Due to lower prices for corn and soybeans and less money coming from Uncle Sam, a report from the U-S Department of Agriculture predicts a gloomy financial year ahead for farmers. It shows farm income will fall in 2014 as much as 27-percent when compared to last year. U-S-D-A chief economist Joe Glauber says net cash income for farmers is expected to plummet.
Glauber says, “Crop receipts for 2014, we’re projecting those at about $189-billion, that’s down almost 27-billion from 2013, the lowest level since 2010.” For Iowa farmers, if the forecast is correct, it would be the third straight year of declining farm incomes, following lower grain prices last year and the drought in 2012. Glauber says there are a few positive elements in the new forecast, mainly for livestock producers.
“Livestock receipts are up, marginally,” he says. “They’re up at $183.4-billion. It’s the first time in a long while we’ve seen livestock and crop receipts around the same magnitude. Expenses are actually down. We’re forecasting those at $310-billion. That’s down almost 5-billion from last year and that’s largely lower feed costs.” He says part of the reason for the drop in overall farm income is due to changes in the Farm Bill. Farmers won’t receive direct payments any more, while safety net payment guidelines in the new Farm Bill won’t be made, if needed, until 2015.
The Iowa Department of Natural Resources is hosting public meetings over the Iowa Communications Network on February 26th, from 6 to 9 p.m., to listen to the public’s thoughts on the hunting and trapping regulations for this fall. The nearest meeting locally will be held at the Creston High School. Another meeting will be held in Council Bluffs, but the location has yet to be determined. The meetings are part of the process for making rules in state government.
Dr. Dale Garner, chief of the wildlife bureau says “Any rule changes must be discussed with Iowa’s citizens who might be impacted by the changes before the rule changes are proposed. The process helps ensure that rule changes serve the public’s wishes and do not impact Iowa’s economy.”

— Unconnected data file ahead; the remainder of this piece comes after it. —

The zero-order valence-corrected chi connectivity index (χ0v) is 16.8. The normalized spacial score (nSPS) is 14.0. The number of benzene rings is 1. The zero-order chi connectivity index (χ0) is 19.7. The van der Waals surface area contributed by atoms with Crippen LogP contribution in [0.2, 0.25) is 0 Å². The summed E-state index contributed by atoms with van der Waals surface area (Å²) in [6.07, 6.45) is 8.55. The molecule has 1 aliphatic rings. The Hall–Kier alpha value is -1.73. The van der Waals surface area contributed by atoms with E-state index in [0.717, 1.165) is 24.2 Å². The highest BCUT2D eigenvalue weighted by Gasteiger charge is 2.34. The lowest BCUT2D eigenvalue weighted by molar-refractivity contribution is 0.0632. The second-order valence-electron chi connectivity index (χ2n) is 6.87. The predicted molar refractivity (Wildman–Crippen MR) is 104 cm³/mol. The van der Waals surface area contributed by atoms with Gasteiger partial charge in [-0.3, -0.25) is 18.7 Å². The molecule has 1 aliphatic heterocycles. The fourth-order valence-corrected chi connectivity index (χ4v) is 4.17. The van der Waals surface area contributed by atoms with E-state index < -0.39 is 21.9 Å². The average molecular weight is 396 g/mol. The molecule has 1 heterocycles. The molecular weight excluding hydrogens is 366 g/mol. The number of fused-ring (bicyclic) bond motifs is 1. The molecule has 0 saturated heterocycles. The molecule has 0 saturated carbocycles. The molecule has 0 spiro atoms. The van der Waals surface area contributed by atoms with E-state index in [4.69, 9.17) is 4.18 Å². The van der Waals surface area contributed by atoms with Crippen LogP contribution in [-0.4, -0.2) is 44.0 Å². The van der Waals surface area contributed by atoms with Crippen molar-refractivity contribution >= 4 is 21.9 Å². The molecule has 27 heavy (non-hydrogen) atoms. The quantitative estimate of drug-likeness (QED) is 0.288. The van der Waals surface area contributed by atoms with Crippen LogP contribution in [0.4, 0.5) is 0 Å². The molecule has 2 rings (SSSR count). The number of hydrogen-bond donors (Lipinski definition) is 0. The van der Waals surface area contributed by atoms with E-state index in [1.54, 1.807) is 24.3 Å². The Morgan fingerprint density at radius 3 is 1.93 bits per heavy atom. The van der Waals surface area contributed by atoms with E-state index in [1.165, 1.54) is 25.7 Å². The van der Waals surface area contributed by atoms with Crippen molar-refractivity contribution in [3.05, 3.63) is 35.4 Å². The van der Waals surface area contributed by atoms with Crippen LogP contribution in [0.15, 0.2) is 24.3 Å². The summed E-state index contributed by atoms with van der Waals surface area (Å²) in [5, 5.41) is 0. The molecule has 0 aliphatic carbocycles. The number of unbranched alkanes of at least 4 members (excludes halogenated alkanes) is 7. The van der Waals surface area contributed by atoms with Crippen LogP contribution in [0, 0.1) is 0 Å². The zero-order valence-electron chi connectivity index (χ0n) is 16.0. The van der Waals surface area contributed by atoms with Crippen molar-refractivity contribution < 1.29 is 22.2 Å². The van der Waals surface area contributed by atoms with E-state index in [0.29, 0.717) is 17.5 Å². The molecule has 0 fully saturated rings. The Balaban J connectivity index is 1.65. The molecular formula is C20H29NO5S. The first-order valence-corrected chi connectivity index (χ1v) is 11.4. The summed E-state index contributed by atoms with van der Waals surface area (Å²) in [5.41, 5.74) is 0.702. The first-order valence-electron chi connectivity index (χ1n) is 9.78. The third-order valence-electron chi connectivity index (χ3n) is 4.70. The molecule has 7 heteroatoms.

At each meeting DNR staff will facilitate a discussion about what went well last fall, what didn’t, and what changes hunters and trappers would like to see for this fall. The discussions along with the data that the wildlife bureau collects on harvest and population numbers will be used to develop recommendations for any rule changes this fall. Any changes must be approved by the Natural Resource Commission and then go back to the public for further comment before taking effect next fall.
A complete list of the ICN meeting locations are available online at www.iowadnr.gov/hunting
Iowa’s new Travel Guide is due out this month. It contains 175 pages of destinations, maps, and ideas for things to do and see across the state. Iowa Tourism office spokesperson Jessica O’Riley says a new section this year attempts to inspire travel with categories like outdoor adventures, wineries and breweries, restaurants, or, living like a local.
Although many vacationers have gone digital, printed copies of the travel guide are still available. “Pre-Internet days, we were printing probably 500,000 travel guides,” O’Riley said. “Now, with the use of our website increasing, were down to 125,000 (printed copies). That’s probably about where we’ll stay because we still see a demand for those from people who want a hard copy in their hands as they’re traveling the state.”